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The AAPG/Datapages Combined Publications Database

GCAGS Transactions

Abstract


Gulf Coast Association of Geological Societies Transactions
Vol. 27 (1977), Pages 41-43

Critical Water Estimates for Gulf Coast Sands

Raymond J. Granberry (1), Dare K. Keelan (2)

ABSTRACT

Hydrocarbon productive sands in the Gulf Coast area exhibit wide variances in formation water saturation (Sw). Values ranging from 10 to 70 percent pore space are common. These variances are related to the capillary properties of the sand, height above the water level, fluid interfacial tensions, and density difference of the entrained fluids. This formation water may, or may not flow in appreciable quantities, depending on the water retentive characteristics of the rock, the formation relative permeability and fluid viscosities. The combined influence of these variables results in a critical upper limit for formation water saturation, above which a significant percentage of water will be produced. This limiting water saturation exceeds the irreducible saturation value and has been called the critical interstitial water (Sciw). It can be correlated with the basic rock properties of permeability and porosity.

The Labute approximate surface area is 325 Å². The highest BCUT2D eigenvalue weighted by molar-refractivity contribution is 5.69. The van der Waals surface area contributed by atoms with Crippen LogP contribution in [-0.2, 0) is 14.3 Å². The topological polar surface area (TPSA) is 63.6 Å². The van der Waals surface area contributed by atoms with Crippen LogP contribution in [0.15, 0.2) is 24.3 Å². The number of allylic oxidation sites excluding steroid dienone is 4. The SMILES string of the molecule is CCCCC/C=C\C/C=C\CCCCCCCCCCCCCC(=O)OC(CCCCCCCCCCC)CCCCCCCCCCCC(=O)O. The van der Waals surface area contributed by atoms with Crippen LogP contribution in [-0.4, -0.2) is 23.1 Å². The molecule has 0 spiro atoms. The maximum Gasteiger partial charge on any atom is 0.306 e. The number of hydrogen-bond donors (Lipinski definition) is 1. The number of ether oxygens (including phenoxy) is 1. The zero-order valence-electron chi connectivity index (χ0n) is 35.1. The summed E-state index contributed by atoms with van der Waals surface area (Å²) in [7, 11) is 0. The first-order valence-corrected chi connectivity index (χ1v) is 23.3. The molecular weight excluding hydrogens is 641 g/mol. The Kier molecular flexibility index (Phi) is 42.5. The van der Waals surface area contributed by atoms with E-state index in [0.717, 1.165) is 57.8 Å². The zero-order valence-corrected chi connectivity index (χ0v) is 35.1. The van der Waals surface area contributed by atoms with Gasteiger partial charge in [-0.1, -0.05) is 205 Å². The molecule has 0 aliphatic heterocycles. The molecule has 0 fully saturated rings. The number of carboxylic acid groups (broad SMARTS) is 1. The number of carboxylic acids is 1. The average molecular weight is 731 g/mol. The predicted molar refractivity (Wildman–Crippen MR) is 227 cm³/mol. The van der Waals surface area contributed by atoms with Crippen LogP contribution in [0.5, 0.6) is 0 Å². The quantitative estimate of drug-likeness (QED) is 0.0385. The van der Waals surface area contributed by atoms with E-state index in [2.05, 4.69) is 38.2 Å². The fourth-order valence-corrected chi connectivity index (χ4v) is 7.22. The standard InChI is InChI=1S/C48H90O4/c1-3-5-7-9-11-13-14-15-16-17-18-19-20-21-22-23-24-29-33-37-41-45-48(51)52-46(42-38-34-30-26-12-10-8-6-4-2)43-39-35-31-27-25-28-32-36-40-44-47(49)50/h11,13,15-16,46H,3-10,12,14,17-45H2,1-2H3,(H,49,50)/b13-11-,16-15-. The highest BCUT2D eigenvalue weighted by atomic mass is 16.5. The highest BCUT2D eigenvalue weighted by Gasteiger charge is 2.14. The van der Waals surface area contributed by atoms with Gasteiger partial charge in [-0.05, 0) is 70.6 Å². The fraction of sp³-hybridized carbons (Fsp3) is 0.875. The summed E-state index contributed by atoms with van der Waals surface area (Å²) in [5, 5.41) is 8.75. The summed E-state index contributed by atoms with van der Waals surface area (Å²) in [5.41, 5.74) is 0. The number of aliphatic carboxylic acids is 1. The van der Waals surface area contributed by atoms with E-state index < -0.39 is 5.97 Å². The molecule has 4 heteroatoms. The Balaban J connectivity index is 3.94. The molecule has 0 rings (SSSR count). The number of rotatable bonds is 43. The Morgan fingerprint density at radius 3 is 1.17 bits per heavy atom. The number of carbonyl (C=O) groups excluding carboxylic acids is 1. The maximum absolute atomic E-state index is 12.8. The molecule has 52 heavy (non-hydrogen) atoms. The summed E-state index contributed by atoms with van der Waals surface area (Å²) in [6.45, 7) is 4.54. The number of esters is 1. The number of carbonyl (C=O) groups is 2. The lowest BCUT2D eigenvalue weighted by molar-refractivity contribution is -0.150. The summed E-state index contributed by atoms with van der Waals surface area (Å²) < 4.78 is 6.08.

Presented herein is a generalized correlation of critical interstitial water saturations for Gulf Coast sands. This correlation allows a critical saturation to be estimated from permeability and porosity data given in a routine core analysis report. Higher critical water saturations are found as porosity increases in samples of constant permeability. Higher values are also noted as permeability decreases in samples of constant porosity. The critical interstitial water saturation also influences the interpretation of the quick-look computer calculated apparent water resistivity (Rwa) curve used to predict hydrocarbon productive zones. The Rwa/Rw multiple of three which is commonly used to indicate hydrocarbon production corresponds to a water saturation of 58 percent of pore space. Low permeability zones may yield hydrocarbons with a Rwa multiple of two, which corresponds to a water saturation of 70 percent. High permeability sands may require multiples of six or more to be hydrocarbon productive. The required multiple for a sample of any given permeability and porosity can be estimated from the generalized correlation of critical water values presented.


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